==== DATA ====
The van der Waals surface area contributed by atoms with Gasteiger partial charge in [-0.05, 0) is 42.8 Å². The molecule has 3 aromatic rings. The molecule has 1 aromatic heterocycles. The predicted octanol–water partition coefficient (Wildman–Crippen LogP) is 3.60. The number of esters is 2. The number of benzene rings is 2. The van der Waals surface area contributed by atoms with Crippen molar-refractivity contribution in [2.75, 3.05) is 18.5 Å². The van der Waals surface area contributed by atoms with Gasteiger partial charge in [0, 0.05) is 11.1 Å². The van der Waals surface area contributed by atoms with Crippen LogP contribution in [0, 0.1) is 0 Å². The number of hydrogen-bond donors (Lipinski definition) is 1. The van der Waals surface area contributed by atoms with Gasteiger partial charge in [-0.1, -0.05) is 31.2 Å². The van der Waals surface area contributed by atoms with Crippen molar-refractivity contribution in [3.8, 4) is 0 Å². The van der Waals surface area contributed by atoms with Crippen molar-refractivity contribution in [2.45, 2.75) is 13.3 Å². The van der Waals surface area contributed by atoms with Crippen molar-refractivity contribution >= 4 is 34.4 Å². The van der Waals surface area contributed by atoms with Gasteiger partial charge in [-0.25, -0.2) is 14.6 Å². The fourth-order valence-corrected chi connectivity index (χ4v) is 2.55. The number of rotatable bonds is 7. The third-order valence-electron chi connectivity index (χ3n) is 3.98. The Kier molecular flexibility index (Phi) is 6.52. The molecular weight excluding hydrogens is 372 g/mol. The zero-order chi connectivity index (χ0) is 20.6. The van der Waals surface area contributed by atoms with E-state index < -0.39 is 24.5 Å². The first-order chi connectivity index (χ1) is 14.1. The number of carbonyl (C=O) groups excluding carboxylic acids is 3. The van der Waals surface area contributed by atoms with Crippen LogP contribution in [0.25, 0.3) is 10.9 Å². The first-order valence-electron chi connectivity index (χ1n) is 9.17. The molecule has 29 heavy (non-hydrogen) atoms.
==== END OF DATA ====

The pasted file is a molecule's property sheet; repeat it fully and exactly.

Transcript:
The van der Waals surface area contributed by atoms with Gasteiger partial charge in [-0.05, 0) is 42.8 Å². The molecule has 3 aromatic rings. The molecule has 1 aromatic heterocycles. The predicted octanol–water partition coefficient (Wildman–Crippen LogP) is 3.60. The number of esters is 2. The number of benzene rings is 2. The van der Waals surface area contributed by atoms with Crippen molar-refractivity contribution in [2.75, 3.05) is 18.5 Å². The van der Waals surface area contributed by atoms with Gasteiger partial charge in [0, 0.05) is 11.1 Å². The van der Waals surface area contributed by atoms with Crippen LogP contribution in [0, 0.1) is 0 Å². The number of hydrogen-bond donors (Lipinski definition) is 1. The van der Waals surface area contributed by atoms with Gasteiger partial charge in [-0.1, -0.05) is 31.2 Å². The van der Waals surface area contributed by atoms with Crippen molar-refractivity contribution in [3.8, 4) is 0 Å². The van der Waals surface area contributed by atoms with Crippen molar-refractivity contribution in [2.45, 2.75) is 13.3 Å². The van der Waals surface area contributed by atoms with Crippen molar-refractivity contribution >= 4 is 34.4 Å². The van der Waals surface area contributed by atoms with Gasteiger partial charge in [-0.25, -0.2) is 14.6 Å². The fourth-order valence-corrected chi connectivity index (χ4v) is 2.55. The number of rotatable bonds is 7. The third-order valence-electron chi connectivity index (χ3n) is 3.98. The Kier molecular flexibility index (Phi) is 6.52. The molecular weight excluding hydrogens is 372 g/mol. The zero-order chi connectivity index (χ0) is 20.6. The van der Waals surface area contributed by atoms with E-state index < -0.39 is 24.5 Å². The first-order chi connectivity index (χ1) is 14.1. The number of carbonyl (C=O) groups excluding carboxylic acids is 3. The van der Waals surface area contributed by atoms with Crippen LogP contribution in [0.25, 0.3) is 10.9 Å². The first-order valence-electron chi connectivity index (χ1n) is 9.17. The molecule has 29 heavy (non-hydrogen) atoms.